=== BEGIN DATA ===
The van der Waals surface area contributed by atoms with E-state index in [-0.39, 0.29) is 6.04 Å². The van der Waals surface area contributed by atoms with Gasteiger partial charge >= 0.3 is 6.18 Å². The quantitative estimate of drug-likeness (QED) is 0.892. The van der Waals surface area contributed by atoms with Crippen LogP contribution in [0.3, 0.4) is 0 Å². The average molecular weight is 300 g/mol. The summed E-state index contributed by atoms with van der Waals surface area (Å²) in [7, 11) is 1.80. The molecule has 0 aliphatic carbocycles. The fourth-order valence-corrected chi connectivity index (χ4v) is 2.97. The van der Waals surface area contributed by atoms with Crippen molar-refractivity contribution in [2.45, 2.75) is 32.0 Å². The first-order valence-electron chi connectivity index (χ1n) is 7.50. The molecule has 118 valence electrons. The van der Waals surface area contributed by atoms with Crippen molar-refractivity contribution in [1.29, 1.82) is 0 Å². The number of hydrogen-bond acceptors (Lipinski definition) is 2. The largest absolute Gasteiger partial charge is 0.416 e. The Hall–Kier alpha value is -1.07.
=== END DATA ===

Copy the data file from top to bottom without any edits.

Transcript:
The van der Waals surface area contributed by atoms with E-state index in [-0.39, 0.29) is 6.04 Å². The van der Waals surface area contributed by atoms with Gasteiger partial charge >= 0.3 is 6.18 Å². The quantitative estimate of drug-likeness (QED) is 0.892. The van der Waals surface area contributed by atoms with Crippen LogP contribution in [0.3, 0.4) is 0 Å². The average molecular weight is 300 g/mol. The summed E-state index contributed by atoms with van der Waals surface area (Å²) in [7, 11) is 1.80. The molecule has 0 aliphatic carbocycles. The fourth-order valence-corrected chi connectivity index (χ4v) is 2.97. The van der Waals surface area contributed by atoms with Crippen molar-refractivity contribution in [2.45, 2.75) is 32.0 Å². The first-order valence-electron chi connectivity index (χ1n) is 7.50. The molecule has 118 valence electrons. The van der Waals surface area contributed by atoms with Crippen molar-refractivity contribution in [1.29, 1.82) is 0 Å². The number of hydrogen-bond acceptors (Lipinski definition) is 2. The largest absolute Gasteiger partial charge is 0.416 e. The Hall–Kier alpha value is -1.07.